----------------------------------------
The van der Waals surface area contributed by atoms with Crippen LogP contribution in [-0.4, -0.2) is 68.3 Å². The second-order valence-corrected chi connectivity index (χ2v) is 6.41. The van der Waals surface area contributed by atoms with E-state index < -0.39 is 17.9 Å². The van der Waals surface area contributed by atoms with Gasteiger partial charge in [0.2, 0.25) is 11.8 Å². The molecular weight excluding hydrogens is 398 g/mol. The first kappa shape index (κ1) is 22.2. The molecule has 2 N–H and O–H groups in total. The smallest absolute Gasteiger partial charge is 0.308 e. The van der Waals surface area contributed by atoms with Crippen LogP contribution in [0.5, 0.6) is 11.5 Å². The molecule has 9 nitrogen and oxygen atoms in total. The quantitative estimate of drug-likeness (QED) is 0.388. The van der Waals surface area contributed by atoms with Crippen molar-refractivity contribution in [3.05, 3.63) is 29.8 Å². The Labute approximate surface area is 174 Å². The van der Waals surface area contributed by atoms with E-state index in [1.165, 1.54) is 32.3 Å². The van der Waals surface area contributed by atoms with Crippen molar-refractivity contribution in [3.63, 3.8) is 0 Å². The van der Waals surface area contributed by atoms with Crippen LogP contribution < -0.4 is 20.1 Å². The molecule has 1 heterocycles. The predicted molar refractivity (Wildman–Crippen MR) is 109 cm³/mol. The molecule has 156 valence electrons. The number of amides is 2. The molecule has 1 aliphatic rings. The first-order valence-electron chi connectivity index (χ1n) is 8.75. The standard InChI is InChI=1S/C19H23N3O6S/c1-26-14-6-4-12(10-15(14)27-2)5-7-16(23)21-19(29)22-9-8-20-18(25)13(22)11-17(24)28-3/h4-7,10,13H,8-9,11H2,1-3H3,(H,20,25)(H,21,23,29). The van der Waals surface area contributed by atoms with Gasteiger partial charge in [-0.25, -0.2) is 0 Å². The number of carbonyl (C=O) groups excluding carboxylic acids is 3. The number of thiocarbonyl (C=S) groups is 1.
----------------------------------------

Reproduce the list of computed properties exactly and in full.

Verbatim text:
The van der Waals surface area contributed by atoms with Crippen LogP contribution in [-0.4, -0.2) is 68.3 Å². The second-order valence-corrected chi connectivity index (χ2v) is 6.41. The van der Waals surface area contributed by atoms with E-state index < -0.39 is 17.9 Å². The van der Waals surface area contributed by atoms with Gasteiger partial charge in [0.2, 0.25) is 11.8 Å². The molecular weight excluding hydrogens is 398 g/mol. The first kappa shape index (κ1) is 22.2. The molecule has 2 N–H and O–H groups in total. The smallest absolute Gasteiger partial charge is 0.308 e. The van der Waals surface area contributed by atoms with Crippen LogP contribution in [0.5, 0.6) is 11.5 Å². The molecule has 9 nitrogen and oxygen atoms in total. The quantitative estimate of drug-likeness (QED) is 0.388. The van der Waals surface area contributed by atoms with Crippen molar-refractivity contribution in [3.05, 3.63) is 29.8 Å². The Labute approximate surface area is 174 Å². The van der Waals surface area contributed by atoms with E-state index in [1.165, 1.54) is 32.3 Å². The van der Waals surface area contributed by atoms with Crippen molar-refractivity contribution in [3.63, 3.8) is 0 Å². The van der Waals surface area contributed by atoms with Crippen LogP contribution < -0.4 is 20.1 Å². The molecule has 1 heterocycles. The predicted molar refractivity (Wildman–Crippen MR) is 109 cm³/mol. The molecule has 156 valence electrons. The number of amides is 2. The molecule has 1 aliphatic rings. The first-order valence-electron chi connectivity index (χ1n) is 8.75. The standard InChI is InChI=1S/C19H23N3O6S/c1-26-14-6-4-12(10-15(14)27-2)5-7-16(23)21-19(29)22-9-8-20-18(25)13(22)11-17(24)28-3/h4-7,10,13H,8-9,11H2,1-3H3,(H,20,25)(H,21,23,29). The van der Waals surface area contributed by atoms with Gasteiger partial charge in [-0.25, -0.2) is 0 Å². The number of carbonyl (C=O) groups excluding carboxylic acids is 3. The number of thiocarbonyl (C=S) groups is 1.